Wednesday, January 14, 2009
As Liz stated in her wonderful posting yesterday, our minds are with our students who are struggling right now. My posting below follows up on her theme.
Students are showing up in my office with the above question on their lips. They generally fall into two categories. Some ask because their grades are less than adequate in their eyes (and in some cases are actually probation grades). For others, it is the thought of facing another semester of hard work and stress when they have begun to have doubts.
It would be easy to plunge in to a "Dean Fix-it" mode right away. After all, we ASP types know lots of techniques and strategies and can usually see what needs to be "worked on" by each student. Instead, I bite my tongue initially (fortunately, not all the way through yet), listen, and nod as the student tells me all about it.
The first thing most of my students want is the knowledge that somebody cares about how they are feeling. My office is one of the places where they can check their machismo play-acting at the door.
The second thing most of my students want is the realization that no matter how embarrassed they are about their performing badly or questioning whether law school is still their goal, I do not judge them. Life is full of obstacles and doubts. My job is to help them move forward.
The third thing most of my students want is reassurance that they are not the only ones who have ever felt this way about grades or law school. They are not failures though they may have failed or nearly failed courses. They are not aberrant members of society if law school is no longer appealing.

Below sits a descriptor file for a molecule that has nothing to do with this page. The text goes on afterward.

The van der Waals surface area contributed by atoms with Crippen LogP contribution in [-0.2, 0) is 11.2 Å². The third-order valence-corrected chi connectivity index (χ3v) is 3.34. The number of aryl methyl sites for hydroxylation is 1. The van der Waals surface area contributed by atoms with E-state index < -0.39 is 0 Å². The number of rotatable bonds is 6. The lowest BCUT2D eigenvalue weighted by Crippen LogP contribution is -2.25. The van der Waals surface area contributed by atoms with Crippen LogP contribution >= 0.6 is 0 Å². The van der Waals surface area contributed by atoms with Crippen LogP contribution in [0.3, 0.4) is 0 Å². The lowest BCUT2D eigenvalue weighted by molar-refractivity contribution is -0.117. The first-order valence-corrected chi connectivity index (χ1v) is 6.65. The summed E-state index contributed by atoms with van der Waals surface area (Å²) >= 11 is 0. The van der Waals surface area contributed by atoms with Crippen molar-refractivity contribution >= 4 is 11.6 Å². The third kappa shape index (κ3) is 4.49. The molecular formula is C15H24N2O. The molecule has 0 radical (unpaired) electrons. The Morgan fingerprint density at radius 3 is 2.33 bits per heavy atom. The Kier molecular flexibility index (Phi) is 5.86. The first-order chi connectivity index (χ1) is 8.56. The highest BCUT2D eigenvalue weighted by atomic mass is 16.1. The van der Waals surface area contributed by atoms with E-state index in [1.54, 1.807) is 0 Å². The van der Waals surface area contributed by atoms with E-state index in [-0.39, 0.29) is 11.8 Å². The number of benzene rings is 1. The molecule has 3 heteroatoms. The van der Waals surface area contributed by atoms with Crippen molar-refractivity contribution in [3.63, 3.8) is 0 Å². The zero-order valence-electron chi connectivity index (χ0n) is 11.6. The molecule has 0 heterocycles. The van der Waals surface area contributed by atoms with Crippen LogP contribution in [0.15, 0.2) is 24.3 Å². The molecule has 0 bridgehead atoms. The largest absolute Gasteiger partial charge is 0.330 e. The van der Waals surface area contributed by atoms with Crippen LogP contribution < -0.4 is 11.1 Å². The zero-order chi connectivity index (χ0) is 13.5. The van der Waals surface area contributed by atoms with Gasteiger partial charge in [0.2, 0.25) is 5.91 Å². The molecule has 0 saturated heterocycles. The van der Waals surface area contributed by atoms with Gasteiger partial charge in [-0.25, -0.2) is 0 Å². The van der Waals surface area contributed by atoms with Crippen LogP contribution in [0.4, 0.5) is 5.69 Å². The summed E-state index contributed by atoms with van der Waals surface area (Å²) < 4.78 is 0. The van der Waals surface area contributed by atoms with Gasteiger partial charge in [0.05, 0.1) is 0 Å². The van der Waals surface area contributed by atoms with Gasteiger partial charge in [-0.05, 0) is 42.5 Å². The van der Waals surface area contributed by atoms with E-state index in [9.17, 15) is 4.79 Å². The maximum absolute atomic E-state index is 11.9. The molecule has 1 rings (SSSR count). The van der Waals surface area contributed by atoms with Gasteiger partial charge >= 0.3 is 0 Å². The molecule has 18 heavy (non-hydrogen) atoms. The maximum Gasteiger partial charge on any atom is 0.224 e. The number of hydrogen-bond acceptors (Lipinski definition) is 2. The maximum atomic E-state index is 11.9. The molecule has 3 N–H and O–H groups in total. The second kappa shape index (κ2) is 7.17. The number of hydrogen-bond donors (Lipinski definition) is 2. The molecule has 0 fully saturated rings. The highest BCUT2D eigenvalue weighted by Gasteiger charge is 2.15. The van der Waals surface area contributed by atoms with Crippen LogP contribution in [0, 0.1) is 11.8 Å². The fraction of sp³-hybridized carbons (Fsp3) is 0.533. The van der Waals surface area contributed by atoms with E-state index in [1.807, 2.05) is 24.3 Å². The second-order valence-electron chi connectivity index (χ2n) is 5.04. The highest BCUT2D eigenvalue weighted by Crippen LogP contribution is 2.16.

Finally, they want the reassurance that there are strategies and techniques that we can work on together that should be able to improve their grades and get them back on track if law is still their dream. I am not a miracle worker. But, I have seen students blessed with miracles when they worked exceedingly hard. Does that mean that every student will make it? No, but it means that I no longer think that I know which ones will or will not.
[Of course, there are some students who definitely do not want to continue to pursue a law degree. There are a few that statistically should not unless the law school has policies that provide options. I help these types of students weigh the pros and cons, make a plan if they decide to withdraw or to stay, and believe in themselves after the decision. If they stay, they need to know that I shall work 110% to help them (and expect them to do the same). If they walk away, they need to know that law is not for everyone and that there is a life (and success and joy) outside law school.]
"Why did I ever go to law school?" One of the reasons that I understand the question is because I asked it myself a few times during the process. Fortunately for me, it was soul searching rather than grades that prompted the question. However, the question was scary just the same. (Amy Jarmon)